Try adding a medial skive to the medial aspect of the heelcup using chiropody felt,this should cause supinatory force and reduce the stj pronation.

    If you flanged the device,try a navicular pocket using 3mm poron.

    You could also increase the varus wedging on the hindfoot or add a reverse mortons extension to stabilise the M.T.J on the rearfoot.

    If I was you I would recast and reassess your needs.

    Good luck

    scott
     
  10. efuller

    efuller MVP

    Hi Donna,

    It is important to understand how an orthosis causes supination. I beleive it can work in more than one way. The medial heel skive or a device with an inverted heel cup will sift the center of pressure under the foot and decrease pronation moment (= increase supination moment).

    Another way that orthoses work to cause supination is to have the patient increase the activity of their posterior tibial muscle. I call this the pointy object under the arch theory of orthoses. If the arch is so high that it is uncomfortable to stand on the patient will use their posterior tibial muscle to increase comfort. Have you ever seen a patient walk down the hall barefoot and walk just like they were wearing their orthoses.? There are other observations that support this idea as well.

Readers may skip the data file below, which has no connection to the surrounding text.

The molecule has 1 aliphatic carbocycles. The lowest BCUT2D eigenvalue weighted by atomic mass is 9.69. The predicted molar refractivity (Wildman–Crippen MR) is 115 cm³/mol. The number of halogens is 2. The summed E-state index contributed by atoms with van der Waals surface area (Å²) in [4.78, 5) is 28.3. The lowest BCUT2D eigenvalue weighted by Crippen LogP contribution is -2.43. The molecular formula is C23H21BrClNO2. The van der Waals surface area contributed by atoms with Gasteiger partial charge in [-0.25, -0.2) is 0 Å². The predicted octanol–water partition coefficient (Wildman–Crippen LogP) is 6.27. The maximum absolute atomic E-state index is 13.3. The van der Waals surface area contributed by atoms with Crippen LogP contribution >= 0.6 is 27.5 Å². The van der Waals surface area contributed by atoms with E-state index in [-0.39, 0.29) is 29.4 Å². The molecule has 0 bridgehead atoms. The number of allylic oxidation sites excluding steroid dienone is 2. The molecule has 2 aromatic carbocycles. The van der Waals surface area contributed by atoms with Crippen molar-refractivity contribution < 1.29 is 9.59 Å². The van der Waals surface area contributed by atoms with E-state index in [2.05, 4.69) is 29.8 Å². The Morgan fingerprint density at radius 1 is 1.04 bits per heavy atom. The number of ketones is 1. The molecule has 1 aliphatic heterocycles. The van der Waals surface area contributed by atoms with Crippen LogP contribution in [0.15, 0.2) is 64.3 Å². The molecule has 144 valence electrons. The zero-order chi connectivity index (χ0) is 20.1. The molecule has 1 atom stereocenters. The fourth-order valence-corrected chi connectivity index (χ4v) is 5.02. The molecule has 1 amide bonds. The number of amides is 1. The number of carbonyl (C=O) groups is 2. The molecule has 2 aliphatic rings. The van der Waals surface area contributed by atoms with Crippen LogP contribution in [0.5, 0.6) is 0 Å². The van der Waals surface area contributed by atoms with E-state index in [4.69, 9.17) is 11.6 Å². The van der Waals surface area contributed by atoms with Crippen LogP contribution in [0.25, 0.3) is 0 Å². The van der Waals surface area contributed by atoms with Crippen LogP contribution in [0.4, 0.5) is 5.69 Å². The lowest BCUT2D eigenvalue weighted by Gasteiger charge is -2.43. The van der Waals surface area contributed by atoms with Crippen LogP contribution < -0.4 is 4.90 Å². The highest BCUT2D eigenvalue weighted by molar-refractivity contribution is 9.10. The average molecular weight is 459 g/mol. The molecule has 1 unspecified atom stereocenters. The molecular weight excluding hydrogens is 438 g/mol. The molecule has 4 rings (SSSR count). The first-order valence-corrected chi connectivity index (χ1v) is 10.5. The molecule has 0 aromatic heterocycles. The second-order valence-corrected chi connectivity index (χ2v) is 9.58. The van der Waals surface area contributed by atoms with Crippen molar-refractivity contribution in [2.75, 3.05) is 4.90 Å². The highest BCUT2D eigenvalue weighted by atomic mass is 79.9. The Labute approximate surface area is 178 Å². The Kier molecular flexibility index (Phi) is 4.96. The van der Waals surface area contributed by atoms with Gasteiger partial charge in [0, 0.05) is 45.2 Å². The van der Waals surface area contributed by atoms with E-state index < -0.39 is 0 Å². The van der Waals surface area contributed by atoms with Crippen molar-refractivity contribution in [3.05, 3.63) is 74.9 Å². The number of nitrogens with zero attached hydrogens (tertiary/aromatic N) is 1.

This is one of the problems I had with the Root teachings. How does an orthosis casted in neutral position cause supination of the STJ? The piece of plastic under the foot has to alter the forces acting on the foot somehow. It can include a behavioral change.
     
  11. Donna

    Donna Active Member

    Hi efuller,

    Yes I understand what you mean now :cool: ... thanks for explaining it :)

    Regards

    Donna